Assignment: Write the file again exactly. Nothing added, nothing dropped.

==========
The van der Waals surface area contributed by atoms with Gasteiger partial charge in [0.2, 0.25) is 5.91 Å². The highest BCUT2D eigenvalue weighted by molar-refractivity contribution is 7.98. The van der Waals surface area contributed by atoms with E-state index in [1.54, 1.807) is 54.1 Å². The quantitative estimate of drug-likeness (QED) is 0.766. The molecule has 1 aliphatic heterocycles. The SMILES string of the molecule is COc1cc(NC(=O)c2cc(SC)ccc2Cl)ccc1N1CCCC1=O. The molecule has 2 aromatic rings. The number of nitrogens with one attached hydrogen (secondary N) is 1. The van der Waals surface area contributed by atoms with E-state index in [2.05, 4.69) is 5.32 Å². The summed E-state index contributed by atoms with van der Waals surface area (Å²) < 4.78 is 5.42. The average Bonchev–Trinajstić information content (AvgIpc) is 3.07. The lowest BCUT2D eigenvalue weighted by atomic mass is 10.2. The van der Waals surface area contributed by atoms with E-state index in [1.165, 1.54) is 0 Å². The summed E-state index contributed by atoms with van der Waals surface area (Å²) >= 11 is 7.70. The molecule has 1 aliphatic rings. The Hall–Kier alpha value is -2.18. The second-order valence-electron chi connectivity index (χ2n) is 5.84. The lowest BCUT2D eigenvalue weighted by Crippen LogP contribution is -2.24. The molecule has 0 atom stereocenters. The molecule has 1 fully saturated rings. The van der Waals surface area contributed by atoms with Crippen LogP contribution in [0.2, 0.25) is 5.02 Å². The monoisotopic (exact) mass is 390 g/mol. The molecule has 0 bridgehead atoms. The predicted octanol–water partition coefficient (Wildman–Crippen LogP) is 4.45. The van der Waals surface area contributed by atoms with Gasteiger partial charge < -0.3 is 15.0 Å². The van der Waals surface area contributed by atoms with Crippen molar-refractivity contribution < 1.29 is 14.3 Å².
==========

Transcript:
The van der Waals surface area contributed by atoms with Gasteiger partial charge in [0.2, 0.25) is 5.91 Å². The highest BCUT2D eigenvalue weighted by molar-refractivity contribution is 7.98. The van der Waals surface area contributed by atoms with E-state index in [1.54, 1.807) is 54.1 Å². The quantitative estimate of drug-likeness (QED) is 0.766. The molecule has 1 aliphatic heterocycles. The SMILES string of the molecule is COc1cc(NC(=O)c2cc(SC)ccc2Cl)ccc1N1CCCC1=O. The molecule has 2 aromatic rings. The number of nitrogens with one attached hydrogen (secondary N) is 1. The van der Waals surface area contributed by atoms with E-state index in [2.05, 4.69) is 5.32 Å². The summed E-state index contributed by atoms with van der Waals surface area (Å²) < 4.78 is 5.42. The average Bonchev–Trinajstić information content (AvgIpc) is 3.07. The lowest BCUT2D eigenvalue weighted by atomic mass is 10.2. The van der Waals surface area contributed by atoms with E-state index in [1.165, 1.54) is 0 Å². The summed E-state index contributed by atoms with van der Waals surface area (Å²) >= 11 is 7.70. The molecule has 1 aliphatic rings. The Hall–Kier alpha value is -2.18. The second-order valence-electron chi connectivity index (χ2n) is 5.84. The lowest BCUT2D eigenvalue weighted by Crippen LogP contribution is -2.24. The molecule has 0 atom stereocenters. The molecule has 1 fully saturated rings. The van der Waals surface area contributed by atoms with Crippen LogP contribution in [0.2, 0.25) is 5.02 Å². The monoisotopic (exact) mass is 390 g/mol. The molecule has 0 bridgehead atoms. The predicted octanol–water partition coefficient (Wildman–Crippen LogP) is 4.45. The van der Waals surface area contributed by atoms with Gasteiger partial charge < -0.3 is 15.0 Å². The van der Waals surface area contributed by atoms with Crippen molar-refractivity contribution < 1.29 is 14.3 Å².